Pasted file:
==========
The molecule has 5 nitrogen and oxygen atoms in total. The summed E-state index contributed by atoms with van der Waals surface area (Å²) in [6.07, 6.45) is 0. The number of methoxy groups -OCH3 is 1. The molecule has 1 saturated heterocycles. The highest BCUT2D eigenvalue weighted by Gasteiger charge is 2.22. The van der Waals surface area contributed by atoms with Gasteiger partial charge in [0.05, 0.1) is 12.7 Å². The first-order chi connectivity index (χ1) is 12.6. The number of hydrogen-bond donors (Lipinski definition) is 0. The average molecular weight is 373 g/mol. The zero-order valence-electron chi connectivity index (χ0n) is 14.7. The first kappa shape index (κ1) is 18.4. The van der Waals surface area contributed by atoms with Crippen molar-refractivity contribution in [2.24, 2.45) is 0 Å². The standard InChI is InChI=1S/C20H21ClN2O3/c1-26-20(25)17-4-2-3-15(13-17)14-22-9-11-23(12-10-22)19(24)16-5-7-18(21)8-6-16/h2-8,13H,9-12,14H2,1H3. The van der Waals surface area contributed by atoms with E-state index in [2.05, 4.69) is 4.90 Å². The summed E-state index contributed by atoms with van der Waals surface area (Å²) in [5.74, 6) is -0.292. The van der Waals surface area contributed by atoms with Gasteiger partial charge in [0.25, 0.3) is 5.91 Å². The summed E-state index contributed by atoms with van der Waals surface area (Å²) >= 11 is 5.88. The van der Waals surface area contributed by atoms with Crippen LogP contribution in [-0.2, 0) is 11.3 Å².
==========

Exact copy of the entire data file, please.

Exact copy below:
The molecule has 5 nitrogen and oxygen atoms in total. The summed E-state index contributed by atoms with van der Waals surface area (Å²) in [6.07, 6.45) is 0. The number of methoxy groups -OCH3 is 1. The molecule has 1 saturated heterocycles. The highest BCUT2D eigenvalue weighted by Gasteiger charge is 2.22. The van der Waals surface area contributed by atoms with Gasteiger partial charge in [0.05, 0.1) is 12.7 Å². The first-order chi connectivity index (χ1) is 12.6. The number of hydrogen-bond donors (Lipinski definition) is 0. The average molecular weight is 373 g/mol. The zero-order valence-electron chi connectivity index (χ0n) is 14.7. The first kappa shape index (κ1) is 18.4. The van der Waals surface area contributed by atoms with Crippen molar-refractivity contribution in [2.24, 2.45) is 0 Å². The standard InChI is InChI=1S/C20H21ClN2O3/c1-26-20(25)17-4-2-3-15(13-17)14-22-9-11-23(12-10-22)19(24)16-5-7-18(21)8-6-16/h2-8,13H,9-12,14H2,1H3. The van der Waals surface area contributed by atoms with E-state index in [2.05, 4.69) is 4.90 Å². The summed E-state index contributed by atoms with van der Waals surface area (Å²) in [5.74, 6) is -0.292. The van der Waals surface area contributed by atoms with Gasteiger partial charge in [0.25, 0.3) is 5.91 Å². The summed E-state index contributed by atoms with van der Waals surface area (Å²) >= 11 is 5.88. The van der Waals surface area contributed by atoms with Crippen LogP contribution in [-0.2, 0) is 11.3 Å².